Graphic Correlation of Middle Ordovician Graptolite-Rich Shales, Southern Appalachians: Successful Application of the Technique to Apparently Inadequate Stratigraphic Sections
Published:January 01, 1995
Barbara J. Grubb, Stanley C. Finney, 1995. "Graphic Correlation of Middle Ordovician Graptolite-Rich Shales, Southern Appalachians: Successful Application of the Technique to Apparently Inadequate Stratigraphic Sections", Graphic Correlation, Keith Olin Mann, H. Richard Lane, Peter A. Scholle
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Middle Ordovician graplolite-rich shales exposed in the southern Appalachians provide an opportunity to apply graphic correlation to what appear to be inadequate data. The fact that the resulting composite standard (CS) is used successfully to address significant geologic problems demonstrates the effectiveness and versatility of the technique. The shales are so strongly diachronous that no single stratigraphic section spans the entire biostratigraphic interval represenled by the shales. The Standard Reference Section (SRS) included only a part of this interval. Therefore, many partially overlapping sections had to be used in the construction of the CS with each section extending the CS upwards or downwards. The completed CS contains the data from 22 stratigraphic sections, is composed of 89 composite standard units (CSUs), and ranges from the lower G. teretiusculus Zone to the C. bicornis Zone.
Once we established the CS, we used it as a basis for correlating the basal shale contact. This contact records the subsidence and migration of the foreland basin in which the shales were deposited, and its diachroneity can be expressed in terms of CSUs. With the biostratigraphic correlation of radiometric dates into the CS, the duration of the CSUs could be calibraled in terms of years, and so, too, could the age differences between sections of the diachronous basal shale contact. Because this contact recorded the migration of the basin axis, we used its age difference and the palinspastically restored distance between sections to calculate migration rates. Calculated rates indicate that the basin migrated 50 km cratonward at an average of 13 mm/yr. We were also able to demonstrate that the rate decreased from 40 mm/yr to 9 mm/yr before the migration completely cease4. The foreland basin migration and its subsequent deceleration and halt were produced by arc-continent convergence and collision. Our calculated rate of 40 mm/yr is comparable to modern rates of convergence.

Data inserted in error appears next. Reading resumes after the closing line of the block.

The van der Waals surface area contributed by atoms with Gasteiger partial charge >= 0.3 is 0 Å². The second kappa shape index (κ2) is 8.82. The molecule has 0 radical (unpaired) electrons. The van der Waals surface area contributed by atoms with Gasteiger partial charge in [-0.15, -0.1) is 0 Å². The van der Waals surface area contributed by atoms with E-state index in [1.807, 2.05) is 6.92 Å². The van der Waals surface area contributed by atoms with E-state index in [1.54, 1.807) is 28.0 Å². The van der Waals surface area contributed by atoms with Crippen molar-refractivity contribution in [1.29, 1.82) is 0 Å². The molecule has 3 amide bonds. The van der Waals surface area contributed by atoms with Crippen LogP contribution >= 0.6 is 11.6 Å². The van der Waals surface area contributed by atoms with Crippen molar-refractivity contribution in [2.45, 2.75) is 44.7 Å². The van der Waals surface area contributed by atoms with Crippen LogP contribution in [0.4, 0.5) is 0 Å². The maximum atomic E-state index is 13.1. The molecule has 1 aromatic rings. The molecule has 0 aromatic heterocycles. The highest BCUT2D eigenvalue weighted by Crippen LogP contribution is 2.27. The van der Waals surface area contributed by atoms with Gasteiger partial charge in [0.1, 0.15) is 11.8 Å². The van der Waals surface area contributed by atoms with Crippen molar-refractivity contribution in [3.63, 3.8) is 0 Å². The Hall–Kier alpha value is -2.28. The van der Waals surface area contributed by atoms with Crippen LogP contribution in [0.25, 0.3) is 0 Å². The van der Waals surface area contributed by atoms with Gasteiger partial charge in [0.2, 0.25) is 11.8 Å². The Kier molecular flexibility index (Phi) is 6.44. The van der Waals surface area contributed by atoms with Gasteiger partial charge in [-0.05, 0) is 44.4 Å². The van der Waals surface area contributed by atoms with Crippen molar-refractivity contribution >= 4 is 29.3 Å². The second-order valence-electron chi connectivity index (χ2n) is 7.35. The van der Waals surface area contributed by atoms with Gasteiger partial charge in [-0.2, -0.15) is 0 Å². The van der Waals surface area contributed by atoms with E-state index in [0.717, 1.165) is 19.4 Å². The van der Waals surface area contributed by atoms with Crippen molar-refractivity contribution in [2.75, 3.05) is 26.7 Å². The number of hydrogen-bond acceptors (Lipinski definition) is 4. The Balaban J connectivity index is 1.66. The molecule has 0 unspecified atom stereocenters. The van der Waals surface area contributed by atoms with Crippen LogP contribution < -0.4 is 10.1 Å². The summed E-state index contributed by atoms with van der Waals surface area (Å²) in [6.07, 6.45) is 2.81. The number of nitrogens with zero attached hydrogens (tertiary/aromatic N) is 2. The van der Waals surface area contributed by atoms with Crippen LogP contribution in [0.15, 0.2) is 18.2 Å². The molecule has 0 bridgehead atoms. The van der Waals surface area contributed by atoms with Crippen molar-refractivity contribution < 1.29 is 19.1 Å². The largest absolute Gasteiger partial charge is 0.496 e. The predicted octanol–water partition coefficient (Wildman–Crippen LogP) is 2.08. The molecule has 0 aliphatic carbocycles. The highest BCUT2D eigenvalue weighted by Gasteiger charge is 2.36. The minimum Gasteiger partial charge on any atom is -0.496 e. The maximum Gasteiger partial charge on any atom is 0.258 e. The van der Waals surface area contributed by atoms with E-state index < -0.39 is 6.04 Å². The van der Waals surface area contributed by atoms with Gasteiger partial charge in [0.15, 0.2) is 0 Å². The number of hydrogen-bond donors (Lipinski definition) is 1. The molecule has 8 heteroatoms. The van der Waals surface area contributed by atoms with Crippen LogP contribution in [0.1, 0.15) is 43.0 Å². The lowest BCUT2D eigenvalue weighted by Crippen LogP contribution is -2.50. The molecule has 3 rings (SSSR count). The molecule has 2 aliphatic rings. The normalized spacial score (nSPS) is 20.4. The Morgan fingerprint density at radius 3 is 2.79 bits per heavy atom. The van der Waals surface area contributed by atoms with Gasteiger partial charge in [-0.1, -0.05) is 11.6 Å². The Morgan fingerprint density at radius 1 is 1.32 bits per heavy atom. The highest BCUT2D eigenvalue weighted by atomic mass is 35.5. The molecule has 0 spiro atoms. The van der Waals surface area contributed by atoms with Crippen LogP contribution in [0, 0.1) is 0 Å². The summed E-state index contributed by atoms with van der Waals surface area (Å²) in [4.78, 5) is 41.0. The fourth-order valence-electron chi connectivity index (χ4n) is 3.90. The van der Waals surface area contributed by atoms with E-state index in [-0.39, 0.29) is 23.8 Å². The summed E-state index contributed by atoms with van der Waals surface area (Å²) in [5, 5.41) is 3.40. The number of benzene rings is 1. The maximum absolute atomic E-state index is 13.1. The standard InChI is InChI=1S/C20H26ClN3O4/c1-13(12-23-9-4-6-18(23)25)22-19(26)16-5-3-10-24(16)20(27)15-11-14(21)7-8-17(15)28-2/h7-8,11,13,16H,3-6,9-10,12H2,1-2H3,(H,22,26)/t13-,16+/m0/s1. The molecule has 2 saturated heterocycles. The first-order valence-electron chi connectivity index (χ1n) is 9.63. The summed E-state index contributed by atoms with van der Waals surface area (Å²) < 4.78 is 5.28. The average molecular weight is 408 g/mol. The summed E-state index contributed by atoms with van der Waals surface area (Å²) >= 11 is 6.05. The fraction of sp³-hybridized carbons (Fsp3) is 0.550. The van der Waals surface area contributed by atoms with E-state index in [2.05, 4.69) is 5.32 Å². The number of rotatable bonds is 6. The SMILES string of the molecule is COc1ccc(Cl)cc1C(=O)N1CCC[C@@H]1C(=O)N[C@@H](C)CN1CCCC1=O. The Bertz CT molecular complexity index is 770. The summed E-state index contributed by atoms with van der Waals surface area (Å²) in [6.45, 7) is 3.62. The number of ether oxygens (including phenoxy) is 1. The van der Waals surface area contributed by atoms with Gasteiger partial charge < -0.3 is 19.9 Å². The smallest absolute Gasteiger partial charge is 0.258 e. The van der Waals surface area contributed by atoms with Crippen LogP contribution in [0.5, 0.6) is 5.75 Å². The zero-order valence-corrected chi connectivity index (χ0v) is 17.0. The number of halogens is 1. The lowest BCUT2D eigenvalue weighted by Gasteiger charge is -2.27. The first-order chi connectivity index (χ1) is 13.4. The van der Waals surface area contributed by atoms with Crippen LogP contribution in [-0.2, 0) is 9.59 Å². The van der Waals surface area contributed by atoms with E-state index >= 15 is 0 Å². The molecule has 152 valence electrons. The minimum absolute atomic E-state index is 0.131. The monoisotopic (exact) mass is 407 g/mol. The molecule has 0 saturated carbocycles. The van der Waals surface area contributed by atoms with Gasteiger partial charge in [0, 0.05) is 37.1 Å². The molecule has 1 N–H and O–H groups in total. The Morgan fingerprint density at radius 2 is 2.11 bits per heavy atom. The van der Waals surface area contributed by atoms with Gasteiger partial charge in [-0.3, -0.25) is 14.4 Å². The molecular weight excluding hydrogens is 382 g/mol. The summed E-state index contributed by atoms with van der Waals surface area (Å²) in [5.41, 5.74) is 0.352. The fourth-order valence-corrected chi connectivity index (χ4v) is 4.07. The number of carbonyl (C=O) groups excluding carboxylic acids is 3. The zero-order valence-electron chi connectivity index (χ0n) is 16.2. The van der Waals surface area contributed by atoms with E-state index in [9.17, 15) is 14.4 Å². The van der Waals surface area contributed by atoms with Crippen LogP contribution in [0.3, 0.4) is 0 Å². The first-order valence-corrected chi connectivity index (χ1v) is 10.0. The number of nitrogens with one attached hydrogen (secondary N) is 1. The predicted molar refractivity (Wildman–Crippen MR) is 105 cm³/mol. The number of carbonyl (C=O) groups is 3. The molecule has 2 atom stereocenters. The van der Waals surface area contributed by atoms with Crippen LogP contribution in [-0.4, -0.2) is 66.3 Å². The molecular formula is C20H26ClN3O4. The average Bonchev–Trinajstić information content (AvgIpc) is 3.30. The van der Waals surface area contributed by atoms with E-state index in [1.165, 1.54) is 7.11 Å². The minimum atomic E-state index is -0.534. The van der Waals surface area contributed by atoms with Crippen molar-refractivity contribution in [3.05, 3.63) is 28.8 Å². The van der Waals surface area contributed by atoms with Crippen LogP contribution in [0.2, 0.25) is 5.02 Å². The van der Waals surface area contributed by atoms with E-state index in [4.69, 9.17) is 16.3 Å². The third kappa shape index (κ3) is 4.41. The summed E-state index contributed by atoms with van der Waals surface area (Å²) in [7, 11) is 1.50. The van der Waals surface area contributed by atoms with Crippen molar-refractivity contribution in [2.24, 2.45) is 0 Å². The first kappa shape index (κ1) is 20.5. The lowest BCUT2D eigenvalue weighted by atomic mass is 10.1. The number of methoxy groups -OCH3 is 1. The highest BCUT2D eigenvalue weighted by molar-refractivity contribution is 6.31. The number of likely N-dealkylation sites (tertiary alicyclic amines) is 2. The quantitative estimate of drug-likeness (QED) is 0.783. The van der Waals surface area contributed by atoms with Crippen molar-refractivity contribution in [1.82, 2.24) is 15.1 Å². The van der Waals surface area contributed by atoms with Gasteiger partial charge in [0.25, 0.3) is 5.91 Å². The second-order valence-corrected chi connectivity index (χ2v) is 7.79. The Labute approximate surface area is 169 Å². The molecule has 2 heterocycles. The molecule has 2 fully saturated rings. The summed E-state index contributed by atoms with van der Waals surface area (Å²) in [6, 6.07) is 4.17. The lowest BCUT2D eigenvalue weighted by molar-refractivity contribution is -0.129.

We also calculated sediment accumulation rates for selected sections. To do so, we used the slope of the line of correlation (LOC) to determine the number of CSUs and their duration in years corresponding to the stratigraphic thickness of graptolite shales in the section compared to the CS. The rates of 1.8 to 2.8 cm/1000 yrs calculated for intervals of 1.3 to 2.8 Ma are within the ranges of those reported in other studies of pelagic environments.
Our rates of basin migration and sediment accumulation are virtually identical to rates determined from a variety of other methods, demonstrating the validity of a CS constructed from what appear to be inadequate biostratigraphic data.
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Graphic Correlation - An increasing number of geologists have begun to use graphic correlation because they find this robust technique provides finer stratigraphic resolution and better accuracy and precision than traditional zonations. This volume presents the graphic correlation method, recent methodological developments, and a number of technical papers exemplifying the technique. This collection of papers presents a summary of the technique as currently practiced and it should provide a starting point for those interested in high resolution stratigraphy through graphic correlation. Graphic correlation continues to develop and spread as more geologists use this important and innovative technique. Its potential is only beginning to become realized.